By Show and Tell
By Bree Davies
By Bree Davies
By Cory Casciato
By Emilie Johnson
By Robin Edwards
By Bree Davis
By Josiah M. Hesse
Richard III think the main problem with the Colorado Shakespeare Festival's Richard III is that it's such a monochromatic production. The play presents Richard's murderous path to power, his brief possession of the crown and his bloody fall at the hands of the heroic Earl of Richmond (later Henry VII and, not so coincidentally, grandfather of She Who Must Be Pleased: Shakespeare's queen, Elizabeth I).
Okay, Richard's evil; lots of people get killed, and since the Wars of the Roses were a struggle between two ruthless factions vying for the monarchy, no one in the play -- with the possible exception of the two little princes who get murdered in the Tower -- is particularly ethical. Even the supernumeraries are somewhat contemptible: The mayor of London's a sycophant, the jailer who tries to comfort Richard's imprisoned brother Clarence is a coward. But that doesn't mean Shakespeare sounded only one note throughout. Richard may be as monomaniacal a chaser after power as one can imagine, but his character, despite the debt it owes to the old-time morality plays, still contains some variation. He seems to feel mild regret, for instance, when he realizes he'll have to kill his longtime co-conspirator, Buckingham. And just before the final battle, having been tormented in his sleep by the ghosts of his victims, Richard suffers a spasm of profound grief and guilt: "I shall despair. There is no creature loves me/And if I die, no soul will pity me." Of course, he rapidly recovers his equilibrium and bustles off to fight. Above all, Richard has some of the funniest lines in Shakespeare. His plotting is done with tremendous relish; he loves manipulating the poor fools around him, and he loves making collaborators of us, his audience, as he does it.
There are voices that provide a counterpoint to Richard's villainy, no matter how muted, weak and despairing they may be. Even the most morally compromised of the characters has moments of insight or conscience. It's impossible not to sympathize with the helpless anguish of Elizabeth, mother of the two slain princes, the righteous rage of Richard's own mother, the Duchess of York and the bewilderment of poor Lady Anne, seduced by Richard beside the coffin of her father-in-law (murdered, like her husband, by Richard himself) and rapidly disposed of after she's served her purpose by marrying him and joining their lineages.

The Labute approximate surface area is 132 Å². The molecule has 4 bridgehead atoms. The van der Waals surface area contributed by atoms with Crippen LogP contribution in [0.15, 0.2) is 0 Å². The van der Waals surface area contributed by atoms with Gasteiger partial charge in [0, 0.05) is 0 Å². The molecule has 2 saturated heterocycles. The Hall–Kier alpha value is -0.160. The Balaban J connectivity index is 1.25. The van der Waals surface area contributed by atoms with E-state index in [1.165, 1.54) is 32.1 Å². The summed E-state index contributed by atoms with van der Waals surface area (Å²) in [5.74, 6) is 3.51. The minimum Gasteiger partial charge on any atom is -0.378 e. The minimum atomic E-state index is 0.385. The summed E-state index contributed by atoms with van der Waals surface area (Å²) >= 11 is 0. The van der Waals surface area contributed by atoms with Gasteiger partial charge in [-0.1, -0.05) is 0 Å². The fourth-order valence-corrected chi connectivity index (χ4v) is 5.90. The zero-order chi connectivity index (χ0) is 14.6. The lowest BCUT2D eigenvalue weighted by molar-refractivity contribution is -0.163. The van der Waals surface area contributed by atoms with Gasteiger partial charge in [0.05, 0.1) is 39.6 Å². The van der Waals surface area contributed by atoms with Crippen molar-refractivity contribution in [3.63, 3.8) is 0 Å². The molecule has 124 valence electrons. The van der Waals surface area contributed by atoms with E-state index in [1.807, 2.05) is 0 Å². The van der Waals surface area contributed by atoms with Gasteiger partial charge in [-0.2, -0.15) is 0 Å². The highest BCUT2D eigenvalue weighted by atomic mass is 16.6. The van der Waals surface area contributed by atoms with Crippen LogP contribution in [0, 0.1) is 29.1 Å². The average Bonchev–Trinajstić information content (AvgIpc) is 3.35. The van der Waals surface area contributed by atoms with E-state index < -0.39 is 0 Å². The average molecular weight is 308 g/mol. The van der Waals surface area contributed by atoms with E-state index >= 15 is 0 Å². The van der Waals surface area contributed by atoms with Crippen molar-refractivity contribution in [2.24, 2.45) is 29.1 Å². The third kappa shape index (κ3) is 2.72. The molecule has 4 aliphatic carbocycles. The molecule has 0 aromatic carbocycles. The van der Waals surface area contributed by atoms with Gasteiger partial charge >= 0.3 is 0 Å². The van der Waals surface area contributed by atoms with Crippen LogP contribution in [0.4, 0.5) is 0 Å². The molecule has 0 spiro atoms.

Director James M. Symons has chosen simply to emphasize what's obvious -- that this is a play about evil. In a nod to movies like Blade Runner, the set and costumes are futuristic, done in various shades of black, gray and silver. There are a lot of contemporary-looking black-leather jackets. Lord Hastings (played by Ray Kemble), an interesting character who, after a lifetime of evildoing makes a principled decision to oppose Richard's claim to the throne, hovers like Count Dracula, gaunt and black-cloaked, with a long, thin pigtail falling down his back.
Meanwhile, the ladies tend to be slighted. As written, Queen Margaret is barely human, a harridan who enters periodically to spew curses. I'll admit, she's difficult to interpret. Elizabeth Tanner plays her as a cross between ghost and witch -- justifiable perhaps, but the interpretation occludes the words she speaks. Candace Taylor holds her own as the Duchess of York, but she isn't given much focus in the staging, and Sheryle Wells does a lot of shrieking as Lady Anne. Sarah Lauren Fallon's Queen Elizabeth is the best thing about the evening. Fallon has a lovely voice and presence, and it's left to her to represent anything caring and gentle that remains in the human spirit in circumstances of extreme corruption. I should have liked to have heard her speak Elizabeth's lament for her imprisoned children -- "Pity, you ancient stones, those tender babes/Whom envy hath immured within your walls!/Rough cradle for such little pretty ones!/Rude ragged nurse, old sullen playfellow/For tender princes, use my babies well!" -- but it was inexplicably cut (as were some other significant passages).
There's pathos to King Edward's attempts to reconcile his feuding enemies as he feels death drawing near, but Michael Pocaro's Edward remains remarkably robust throughout. And I think if more care had been taken to individualize the little princes, we would have grieved more for their deaths.
Kyle Haden brings a wry intelligence to the role of Clarence; he does a moving job of describing Clarence's dream -- though I'm at a loss to understand his cheerfulness when confronted by two ruffians with obvious murder on their minds (and really silly mask lights on their faces). Alex Robertson and David MacInnis do yeoman work as, respectively, Buckingham and Richmond.
But, of course, the evening rises and falls with Richard. Chip Persons is a strong actor, with a good ear for Shakespeare and an effectively creepy way of moving. His Richard is thin-blooded and cold. It's an initially effective interpretation, but played with almost no variation, it ultimately becomes tiresome. -- Wittman